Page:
As a Ph.D. student at Princeton, Chris Moore *10 developed algorithms to help researchers understand how the brain works. Today, he applies the same computational skills to help the Chicago Cubs try to build a winning baseball team.
Baseball and neuroscience may seem unrelated, but Moore, the Cubs’ director of research and development, says that his academic background “translates quite well” to the challenging data sets and sophisticated questions he encounters in his job.
Baseball has a longstanding analytic bent, among both front-office executives and hobbyists. Moore began in the latter camp: During his time at Princeton, he published a detailed analysis of the best pitchers in the major leagues on the blog baseballanalysts.com, drawing on a data set of nearly 500,000 pitches. He worked in finance after finishing his Ph.D. and made the leap to baseball in 2013, after a friend forwarded the Cubs’ job posting.
Statistics play a significant role in how players are evaluated, within a team and on the free-agent market. They also factor into on-field decisions, such as how to position fielders against specific batters. New tools are paving the way for new analyses: In 2014, major-league stadiums installed a system called Statcast to track the speed and acceleration of every player on the field.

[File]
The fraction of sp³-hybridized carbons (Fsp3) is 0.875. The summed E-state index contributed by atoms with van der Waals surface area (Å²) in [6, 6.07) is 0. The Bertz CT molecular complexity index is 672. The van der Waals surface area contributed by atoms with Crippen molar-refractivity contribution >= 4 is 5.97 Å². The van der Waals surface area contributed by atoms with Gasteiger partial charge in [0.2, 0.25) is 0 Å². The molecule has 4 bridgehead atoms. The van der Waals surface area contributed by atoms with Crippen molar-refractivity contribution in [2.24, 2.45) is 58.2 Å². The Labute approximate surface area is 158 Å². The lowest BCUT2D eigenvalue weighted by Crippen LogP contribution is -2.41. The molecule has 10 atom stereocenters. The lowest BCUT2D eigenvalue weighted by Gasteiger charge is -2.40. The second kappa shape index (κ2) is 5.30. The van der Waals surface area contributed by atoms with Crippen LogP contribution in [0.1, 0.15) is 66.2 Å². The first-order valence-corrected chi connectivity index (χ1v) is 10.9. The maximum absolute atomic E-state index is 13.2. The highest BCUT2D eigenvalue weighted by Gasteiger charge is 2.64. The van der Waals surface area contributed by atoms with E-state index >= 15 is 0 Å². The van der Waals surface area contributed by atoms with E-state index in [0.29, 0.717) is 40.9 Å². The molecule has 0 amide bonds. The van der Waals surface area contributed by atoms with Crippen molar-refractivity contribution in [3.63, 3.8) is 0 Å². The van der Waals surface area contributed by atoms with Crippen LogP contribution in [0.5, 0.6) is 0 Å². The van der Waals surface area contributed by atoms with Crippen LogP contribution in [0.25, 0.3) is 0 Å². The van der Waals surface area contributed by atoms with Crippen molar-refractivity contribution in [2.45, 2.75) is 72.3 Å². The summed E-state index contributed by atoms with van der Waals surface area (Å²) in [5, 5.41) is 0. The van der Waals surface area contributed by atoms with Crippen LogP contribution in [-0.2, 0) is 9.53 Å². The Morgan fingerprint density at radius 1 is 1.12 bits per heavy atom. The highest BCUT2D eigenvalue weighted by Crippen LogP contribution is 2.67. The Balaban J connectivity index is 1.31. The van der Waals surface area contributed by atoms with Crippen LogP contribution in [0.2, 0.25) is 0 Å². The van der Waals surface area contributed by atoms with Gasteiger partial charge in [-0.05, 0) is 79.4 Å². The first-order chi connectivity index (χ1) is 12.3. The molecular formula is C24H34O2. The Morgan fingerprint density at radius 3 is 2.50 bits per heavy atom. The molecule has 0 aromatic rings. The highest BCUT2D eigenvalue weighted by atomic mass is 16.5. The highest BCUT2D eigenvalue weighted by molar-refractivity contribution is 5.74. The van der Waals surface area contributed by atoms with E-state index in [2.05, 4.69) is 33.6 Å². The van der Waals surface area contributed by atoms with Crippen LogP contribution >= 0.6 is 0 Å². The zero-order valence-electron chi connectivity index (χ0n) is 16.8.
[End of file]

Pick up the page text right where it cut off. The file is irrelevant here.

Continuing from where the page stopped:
“There have been multiple generations of analysts in baseball,” Moore says. “Each one found an angle to exploit. And slowly, the other teams find those angles too, and they stop working because everybody knows them. Then the challenge is for the next guy to come in and find the next angle.”
Moore, a Massachusetts native, grew up rooting for the Boston Red Sox, so he can relate to Cubs fans, who have endured a championship drought that dates back to 1908. Throughout the organization, he says, “there’s very much a day-to-day mindset [that] we’re here to win a World Series.”